Dog Days in L.A.

Annemarie DonkinBy Annemarie Donkin      August 6, 2021

Share Story on:

Dog Days in L.A.
PHOTO BY LORI FUSARO In 2018, Boo was rescued by L.A. Animal Services and moved to Best Friends Lifesaving Center in L.A. where the team center staff and volunteers first did their magic, and a foster family “gave him a quiet and calm home where he could continue to build confidence.” He was later adopted by Meg and Eric Sedrakyan, who say “He’s the best friend we’ve never had.” (
‘Los Angeles is now the largest no-kill city in the United States’ L.A. Animal Services increased its partnerships with animal agencies and fosters so that dogs, cats and creatures are being adopted in record numbers. The City’s mid-year lifesaving statistics report that from January to June, 2021, its shelters found homes for 5,486 animals including 2,895 dogs; 1,784 cats, 236 kittens and 249 rabbits. Another 981 shelter guests were placed in foster care and 1,665 pets were reunited with their families. As a result, the City of Los Angeles is on track to become a “no-kill” city by 2025. A 90 percent save rate is the nationally recognized benchmark to be considered “no-kill,” factoring that approximately 10 percent of pets who enter shelters have medical or behavioral circumstances that warrant humane euthanasia rather than killing for lack of space. Best Friends Animal Society Recognizes L.A. Animal Services To reward such great work, in June, L.A. Animal Services was recognized with the Touchstone award from Best Friends Animal Society, a national animal welfare organization dedicated to ending the killing of dogs and cats in America’s shelters. As recently as 2012, when Best Friends Animal Society launched the ‘No-Kill Los Angeles’ (NKLA) initiative, only 56 percent of dogs and cats in city shelters were making it out alive. “Thanks to the hard work of so many, including the entire NKLA Coalition, Mayor Garcetti, Los Angeles Animal Services, the L.A. City Council, our fabulous local community and devoted volunteers, we are thrilled to announce a sustained save rate of 90.49 percent for 2020,” Best Friends announced in March. “Los Angeles is now the largest no-kill city in the country.” Best Friends also reports that the number of dogs and cats killed nationwide is down to about 347,000 in 2020 from 625,000 in 2019 and the United States is now at an 83 percent save rate. “This was a monumental year for cats and dogs in America’s shelters,” Julie Castle, CEO of Best Friends Animal Society wrote online. “We saw communities, shelters, and individuals step up for animals in ways we couldn’t have imagined, and now we are closer than ever before to achieving our goal of no-kill by 2025. Since we announced our no-kill goal the number of cats and dogs killed in shelters has decreased by 76 percent, down from about 1.5 million in 2016. This is incredible progress, but we must never lose sight that there are still over 950 cats and dogs killed every day just because they do not have a safe place to call home.” L.A. Animal Services is also working to decrease the numbers of deaths in shelters. “The only animals we put down are those that pose a danger to the public or staff or have a health condition,” said a representative of L.A. Animal Services. “We work with organizations and foster agencies that take animals.” For more information on L.A. Animal Services, go to Los Angeles County Animal Care and Control Sergeant Juan Maceda with Los Angeles County Animal Care and Control said the numbers are also looking better at the Agoura Shelter and throughout the County. “People are keeping their pets,” Maceda said. “So, here at Agoura, we have not had an increase in returns, As far as animals being returned to the shelter, from the first day of the year to now, we only had nine dogs and two cats returned. Right now, we are helping other care centers by doing transports to other care facilities…we are helping the care centers have a better chance of being adopted and open up space for new animals.” Sgt. Maceda added that the Agoura Animal Shelter is their most popular adoption location and they are always upgrading the facility, including a new horse barn. “Cats, dogs, livestock...people will come in to adopt,” Sgt. Maceda continued. “This gives them a chance to get adopted. This facility is very fortunate, very involved, the Boy Scouts do projects here, people donate items, the community is very involved because of where it sits.” Asked when Agoura and the County will be “no-kill,” he was cautiously optimistic. “Not yet,” he said. “We are working toward the 2025 objective; we will only put an animal to sleep for behavior or medical issues or they are not safe to adopt. We’ll do our best; euthanasia is the last thing we will do. We work with the County and we network with Best Friends Animal Society.” About Best Friends Animal Society Best Friends Animal Society is a leading animal welfare organization working to end the killing of dogs and cats in America’s shelters by 2025. Founded in 1984, Best Friends is a pioneer in the no-kill movement and has helped reduce the number of animals killed in shelters from an estimated 17 million per year to around 347,000. Best Friends runs lifesaving programs all across the country, as well as the nation’s largest no-kill animal sanctuary. Working collaboratively with a network of more than 3,300 animal welfare and shelter partners, and community members nationwide, Best Friends is working to Save Them All. For more information about L.A. County Shelters: For more information, visit To learn more about fostering, visit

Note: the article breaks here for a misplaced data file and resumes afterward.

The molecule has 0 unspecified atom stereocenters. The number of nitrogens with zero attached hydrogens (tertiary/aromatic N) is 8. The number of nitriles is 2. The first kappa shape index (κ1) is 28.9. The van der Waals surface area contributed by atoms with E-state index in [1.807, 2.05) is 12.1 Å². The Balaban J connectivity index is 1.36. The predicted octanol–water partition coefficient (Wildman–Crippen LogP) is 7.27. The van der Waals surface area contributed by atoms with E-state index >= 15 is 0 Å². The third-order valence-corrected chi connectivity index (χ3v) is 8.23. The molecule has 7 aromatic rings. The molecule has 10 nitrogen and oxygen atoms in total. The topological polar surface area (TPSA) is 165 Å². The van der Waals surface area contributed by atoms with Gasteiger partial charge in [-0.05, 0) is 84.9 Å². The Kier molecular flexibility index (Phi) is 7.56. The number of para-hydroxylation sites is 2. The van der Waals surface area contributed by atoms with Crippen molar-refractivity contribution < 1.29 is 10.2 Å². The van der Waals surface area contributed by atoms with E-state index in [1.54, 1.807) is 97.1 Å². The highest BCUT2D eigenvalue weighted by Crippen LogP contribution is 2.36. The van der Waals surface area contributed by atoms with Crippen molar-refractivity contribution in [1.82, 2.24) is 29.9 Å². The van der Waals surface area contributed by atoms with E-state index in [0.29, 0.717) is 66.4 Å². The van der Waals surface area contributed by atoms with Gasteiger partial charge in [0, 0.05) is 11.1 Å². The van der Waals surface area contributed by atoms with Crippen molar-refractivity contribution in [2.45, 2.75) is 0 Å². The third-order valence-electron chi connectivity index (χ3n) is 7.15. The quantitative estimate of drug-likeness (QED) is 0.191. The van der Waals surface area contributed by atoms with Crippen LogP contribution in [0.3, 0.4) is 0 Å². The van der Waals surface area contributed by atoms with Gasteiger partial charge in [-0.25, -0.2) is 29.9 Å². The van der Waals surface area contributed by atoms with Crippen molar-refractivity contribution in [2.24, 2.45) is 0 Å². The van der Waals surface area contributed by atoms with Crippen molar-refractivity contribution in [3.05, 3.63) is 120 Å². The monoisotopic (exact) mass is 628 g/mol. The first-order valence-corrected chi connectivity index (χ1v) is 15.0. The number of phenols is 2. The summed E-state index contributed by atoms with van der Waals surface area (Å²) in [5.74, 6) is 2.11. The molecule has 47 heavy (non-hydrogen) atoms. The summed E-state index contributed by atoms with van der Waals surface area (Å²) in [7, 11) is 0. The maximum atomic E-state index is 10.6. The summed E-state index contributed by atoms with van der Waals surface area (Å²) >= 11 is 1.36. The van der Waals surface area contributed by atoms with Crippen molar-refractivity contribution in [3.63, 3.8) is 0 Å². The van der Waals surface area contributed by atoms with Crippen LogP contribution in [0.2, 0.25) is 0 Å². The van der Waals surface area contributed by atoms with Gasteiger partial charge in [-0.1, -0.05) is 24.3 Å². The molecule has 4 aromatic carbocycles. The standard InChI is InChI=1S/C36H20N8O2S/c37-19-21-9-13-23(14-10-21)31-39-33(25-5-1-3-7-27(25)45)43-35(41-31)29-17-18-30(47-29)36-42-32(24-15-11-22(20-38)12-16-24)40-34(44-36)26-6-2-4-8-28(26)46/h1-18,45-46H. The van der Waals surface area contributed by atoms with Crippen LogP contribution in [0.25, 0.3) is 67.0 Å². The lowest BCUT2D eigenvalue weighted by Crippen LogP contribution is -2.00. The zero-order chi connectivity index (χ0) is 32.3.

Annemarie Donkin
      August 6, 2021

Share Story on:


Viewing 1 to 3 (of 24 items)


By Topic  |  NEWS 
Latest News
All things connected